By Bryan Strickland
Durham (N.C.) Herald-Sun
November 20, 2007
DURHAM Less than a minute after he checked into Duke's exhibition game against Barton, Duke freshman point guard Nolan Smith found himself back on the bench.
After a 15-second pit stop, Smith sped back onto the floor. Soon after, the Blue Devils started running laps around the Bulldogs.
"Coach sat me down, and he said, You're walking the ball,'" Smith said. "He wants us to run, no matter what. Then, if there's nothing there, we'll slow it down and run a play.
"As a team, I think we're now really grasping what he wants."
The Blue Devils were anything but up-tempo last season, when a team short of depth and experience averaged 70.4 points per game the program's lowest output since Mike Krzyzewski's second Duke team went 10-17 a quarter-century earlier.
But this season, with nearly everyone back and three ready-to-run freshmen on board, the Devils plan to return to pushing the ball on offense and pressuring it on defense in hopes of quickly getting back into the running for championships.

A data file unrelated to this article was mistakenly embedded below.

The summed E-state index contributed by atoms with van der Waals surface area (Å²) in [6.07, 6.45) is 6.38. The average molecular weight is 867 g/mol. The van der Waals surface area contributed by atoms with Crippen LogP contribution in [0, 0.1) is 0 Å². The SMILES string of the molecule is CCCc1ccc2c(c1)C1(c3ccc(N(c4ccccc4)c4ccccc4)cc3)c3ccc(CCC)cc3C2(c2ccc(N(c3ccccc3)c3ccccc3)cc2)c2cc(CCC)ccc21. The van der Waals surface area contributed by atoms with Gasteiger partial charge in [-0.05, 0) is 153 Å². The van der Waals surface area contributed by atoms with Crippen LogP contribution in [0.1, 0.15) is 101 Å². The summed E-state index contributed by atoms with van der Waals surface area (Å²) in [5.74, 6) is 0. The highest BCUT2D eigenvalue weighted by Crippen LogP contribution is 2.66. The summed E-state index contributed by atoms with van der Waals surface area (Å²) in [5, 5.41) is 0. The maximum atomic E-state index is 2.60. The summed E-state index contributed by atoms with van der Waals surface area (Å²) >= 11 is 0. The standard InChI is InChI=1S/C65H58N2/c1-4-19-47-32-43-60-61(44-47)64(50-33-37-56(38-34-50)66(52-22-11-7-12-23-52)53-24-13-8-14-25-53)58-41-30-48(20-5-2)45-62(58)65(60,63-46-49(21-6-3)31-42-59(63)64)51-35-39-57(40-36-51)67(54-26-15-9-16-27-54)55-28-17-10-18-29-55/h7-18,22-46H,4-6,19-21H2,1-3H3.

Krzyzewski actually wanted to implement some system changes last season, with new looks on the fastbreak and a touch of zone mixed into the pressure defense that has served him so well. Those changes were culled from his on-going tenure as the USA Basketball coach.
But a team already lacking in desirable depth encountered injuries in the preseason to point guard Greg Paulus and athletic wing Gerald Henderson. That forced the Devils to wait a year, a painful year by the program's lofty standards.
After starting 18-3, Duke dropped eight of its last 12 games, losing in the first round of both the ACC and NCAA tournaments for the first time since 1996.
"All of a sudden we're horrible, but it's just horrible for Duke. A lot of people would love to be our horrible," said Krzyzewski, whose team's 11 losses were more than his previous two teams lost between them. "We started to put in this system last year, and then we weren't even sure if we were going to have a point guard. We didn't know if Greg was going to be out three months, or five weeks like he was. We just had to change.